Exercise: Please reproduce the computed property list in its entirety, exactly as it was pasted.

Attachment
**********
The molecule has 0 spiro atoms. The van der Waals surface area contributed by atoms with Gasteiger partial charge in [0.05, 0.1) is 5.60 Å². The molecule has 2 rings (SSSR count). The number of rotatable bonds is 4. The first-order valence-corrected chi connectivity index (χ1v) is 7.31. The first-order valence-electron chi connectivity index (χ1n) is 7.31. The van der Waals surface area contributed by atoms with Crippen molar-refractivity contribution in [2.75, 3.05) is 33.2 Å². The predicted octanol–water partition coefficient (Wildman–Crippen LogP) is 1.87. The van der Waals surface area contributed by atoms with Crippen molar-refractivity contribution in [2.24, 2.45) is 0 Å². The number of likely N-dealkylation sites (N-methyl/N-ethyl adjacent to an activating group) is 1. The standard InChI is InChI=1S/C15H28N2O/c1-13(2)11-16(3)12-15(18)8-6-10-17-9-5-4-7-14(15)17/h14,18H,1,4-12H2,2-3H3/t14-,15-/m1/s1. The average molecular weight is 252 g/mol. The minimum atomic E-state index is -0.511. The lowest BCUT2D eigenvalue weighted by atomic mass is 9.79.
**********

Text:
The molecule has 0 spiro atoms. The van der Waals surface area contributed by atoms with Gasteiger partial charge in [0.05, 0.1) is 5.60 Å². The molecule has 2 rings (SSSR count). The number of rotatable bonds is 4. The first-order valence-corrected chi connectivity index (χ1v) is 7.31. The first-order valence-electron chi connectivity index (χ1n) is 7.31. The van der Waals surface area contributed by atoms with Crippen molar-refractivity contribution in [2.75, 3.05) is 33.2 Å². The predicted octanol–water partition coefficient (Wildman–Crippen LogP) is 1.87. The van der Waals surface area contributed by atoms with Crippen molar-refractivity contribution in [2.24, 2.45) is 0 Å². The number of likely N-dealkylation sites (N-methyl/N-ethyl adjacent to an activating group) is 1. The standard InChI is InChI=1S/C15H28N2O/c1-13(2)11-16(3)12-15(18)8-6-10-17-9-5-4-7-14(15)17/h14,18H,1,4-12H2,2-3H3/t14-,15-/m1/s1. The average molecular weight is 252 g/mol. The minimum atomic E-state index is -0.511. The lowest BCUT2D eigenvalue weighted by atomic mass is 9.79.